Trump has tapped acting Administrator Andrew Wheeler to lead the agency full-time, setting him up as the replacement to scandal-plagued former Administrator Scott PruittEdward (Scott) Scott PruittOvernight Energy: Green New Deal vote set to test Dem unity | Renewables on track to phase out coal, study finds | EPA chief reportedly recuses himself from mine review EPA chief recuses himself from mine review his ex-law firm repped: report Oil execs boasted of 'unprecedented access' to Trump officials: report MORE.

Wheeler, a former lobbyist and lawyer for coal companies, previously served as the deputy administrator. He was confirmed to that post by a 53-45 vote.

While his ties to the coal industry have raised concerns among Democrats, Wheeler has avoided the toxic headlines that ultimately doomed Pruitt’s tenure.

Pruitt resigned in July amid mounting ethics scandals that detailed numerous instances of misuse of government funds and resources. 

Trump has touted the agency’s efforts to roll back Obama-era regulations on emissions, water protections and coal.

Secretary of Homeland Security

Department of Homeland Security (DHS) Secretary Kirstjen NielsenKirstjen Michele NielsenPentagon authorizes B in counter-drug money for Trump's border wall Clinton calls for people to sign petition to help DACA recipient detained by ICE Hillicon Valley: Nunes sues Twitter for 0 million | Trump links tech giants to 'Radical Left Democrats' | Facebook settles suits over ad discrimination | Dems want answers over spread of New Zealand shooting video MORE was reportedly on the outs in the aftermath of the midterms, but she has managed to keep her job even as others around her head for the exits.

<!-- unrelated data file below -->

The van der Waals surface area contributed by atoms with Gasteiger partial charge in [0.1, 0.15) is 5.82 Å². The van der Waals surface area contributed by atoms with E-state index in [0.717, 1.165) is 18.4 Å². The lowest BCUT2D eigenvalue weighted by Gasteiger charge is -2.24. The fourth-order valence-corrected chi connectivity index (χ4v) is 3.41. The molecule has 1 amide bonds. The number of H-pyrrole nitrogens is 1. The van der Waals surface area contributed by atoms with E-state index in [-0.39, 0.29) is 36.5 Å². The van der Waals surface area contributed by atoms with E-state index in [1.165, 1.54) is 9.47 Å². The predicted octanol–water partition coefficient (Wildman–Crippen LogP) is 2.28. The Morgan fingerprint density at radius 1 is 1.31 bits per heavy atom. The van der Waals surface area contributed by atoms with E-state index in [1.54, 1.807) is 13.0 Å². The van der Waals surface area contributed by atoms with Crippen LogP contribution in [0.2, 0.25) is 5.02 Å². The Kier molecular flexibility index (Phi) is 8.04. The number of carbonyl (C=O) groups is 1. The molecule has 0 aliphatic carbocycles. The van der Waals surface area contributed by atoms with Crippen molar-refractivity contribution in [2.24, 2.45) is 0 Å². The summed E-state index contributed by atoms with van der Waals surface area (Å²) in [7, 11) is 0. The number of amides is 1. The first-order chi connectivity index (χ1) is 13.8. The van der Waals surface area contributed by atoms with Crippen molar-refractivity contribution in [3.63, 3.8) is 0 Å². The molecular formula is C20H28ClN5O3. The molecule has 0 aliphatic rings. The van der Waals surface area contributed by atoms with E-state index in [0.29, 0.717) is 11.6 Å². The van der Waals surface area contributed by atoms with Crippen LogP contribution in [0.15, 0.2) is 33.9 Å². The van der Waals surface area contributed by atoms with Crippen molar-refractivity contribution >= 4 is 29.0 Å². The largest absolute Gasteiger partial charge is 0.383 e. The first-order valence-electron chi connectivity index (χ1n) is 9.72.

Her relationship with Trump has been contentious. The president has singled her out for failures to implement stricter immigration policies, and increases in apprehensions at the southern border late in the year are likely to stoke those frustrations.

Furthermore, Nielsen’s top ally in the West Wing and her predecessor at DHS, John Kelly, is on his way out as chief of staff.